For our first spring 2014 Harold and Florence Mayer Lecture, we were honored not only to welcome distinguished geographer Audrey Kobayashi, but also to have present in our audience UWM Geography Professor Emeritus, Harold M. Rose. Dr. Rose’s foundational work on racial discrimination and segregation challenged urban geographers to consider the ghetto as produced through both spatial and social processes. His scholarship established that examining segregation was not just about mapping the distribution of racial groups across the urban landscape, but also about understanding the social processes and attitudes about race that produced those patterns.
Far ahead of what we, as a discipline, know today about the mass incarceration of African Americans and the state abandonment that has further entrenched racial and class segregation in cities, Professor Rose urged geographers to address the urgent social problems producing and reinforcing racialized urban geographies of despair and violence. The legacy of his work is paramount, and we were honored to announce the establishment of a new Harold M. Rose Lecture series that will emphasize topics of race and urban social justice, as a means to pay tribute to Professor Rose’s legacy to UWM Geography, to the University of Wisconsin-Milwaukee, and to the discipline of geography.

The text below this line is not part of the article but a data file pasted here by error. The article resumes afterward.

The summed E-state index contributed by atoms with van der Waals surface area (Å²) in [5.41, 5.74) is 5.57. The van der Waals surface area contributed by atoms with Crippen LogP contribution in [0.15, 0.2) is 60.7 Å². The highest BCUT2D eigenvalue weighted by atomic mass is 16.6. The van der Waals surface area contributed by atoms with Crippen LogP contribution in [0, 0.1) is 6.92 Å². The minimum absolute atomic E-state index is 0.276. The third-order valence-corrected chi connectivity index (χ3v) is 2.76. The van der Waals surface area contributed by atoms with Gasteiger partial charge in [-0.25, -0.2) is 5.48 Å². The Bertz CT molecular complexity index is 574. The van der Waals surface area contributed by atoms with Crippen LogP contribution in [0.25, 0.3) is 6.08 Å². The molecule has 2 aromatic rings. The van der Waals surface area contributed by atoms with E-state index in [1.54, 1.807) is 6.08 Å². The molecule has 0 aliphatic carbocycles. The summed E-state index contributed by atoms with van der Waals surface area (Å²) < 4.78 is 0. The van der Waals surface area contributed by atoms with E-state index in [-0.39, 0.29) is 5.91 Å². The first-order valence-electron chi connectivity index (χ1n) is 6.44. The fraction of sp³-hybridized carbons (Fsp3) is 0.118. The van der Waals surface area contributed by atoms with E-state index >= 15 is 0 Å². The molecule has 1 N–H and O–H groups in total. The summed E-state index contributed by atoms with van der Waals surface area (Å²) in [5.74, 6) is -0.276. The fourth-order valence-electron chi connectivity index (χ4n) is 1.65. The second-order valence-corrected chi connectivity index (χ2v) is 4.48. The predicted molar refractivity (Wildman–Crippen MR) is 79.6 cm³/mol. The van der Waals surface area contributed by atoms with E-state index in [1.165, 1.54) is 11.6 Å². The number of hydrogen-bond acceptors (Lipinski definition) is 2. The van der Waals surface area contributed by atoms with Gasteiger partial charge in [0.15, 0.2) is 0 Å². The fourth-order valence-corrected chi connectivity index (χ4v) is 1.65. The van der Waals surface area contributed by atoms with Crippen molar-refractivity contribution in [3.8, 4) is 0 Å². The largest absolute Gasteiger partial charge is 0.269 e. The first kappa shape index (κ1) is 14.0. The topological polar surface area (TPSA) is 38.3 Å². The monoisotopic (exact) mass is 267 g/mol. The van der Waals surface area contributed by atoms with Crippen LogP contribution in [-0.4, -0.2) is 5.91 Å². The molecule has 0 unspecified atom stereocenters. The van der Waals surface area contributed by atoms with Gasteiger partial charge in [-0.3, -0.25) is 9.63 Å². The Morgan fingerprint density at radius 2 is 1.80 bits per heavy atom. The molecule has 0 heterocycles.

There are wonderful connections between Dr. Rose and our distinguished guest speaker, Audrey Kobayashi, whose scholarship has, in so many ways, contributed to understandings about race, racism, and anti-racism in geography. Professor Kobayashi joined us from Queen’s University in Kingston, Ontario. She has co-edited important books on peace and armed conflict, immigrants in North American cities, as well as publishing extensively within – and serving as editor and on the editorial boards of – the premier journals within human geography. Professor Kobayashi’s work has not only generated new theoretical approaches to race, anti-racist research, and pedagogy; it has also problematized the whiteness of the discipline and underscored the fundamental difference that race makes within the geographic enterprise. As someone working in the areas of critical geographies of race and feminist geography, I know I am just one of many, many scholars who can attest to the influence of Professor Kobayashi’s work on my own research and activism within geography. It was a true honor to have present with us two pioneering past-presidents of the AAG who have done so much to help us understand and challenge racism within and beyond the discipline.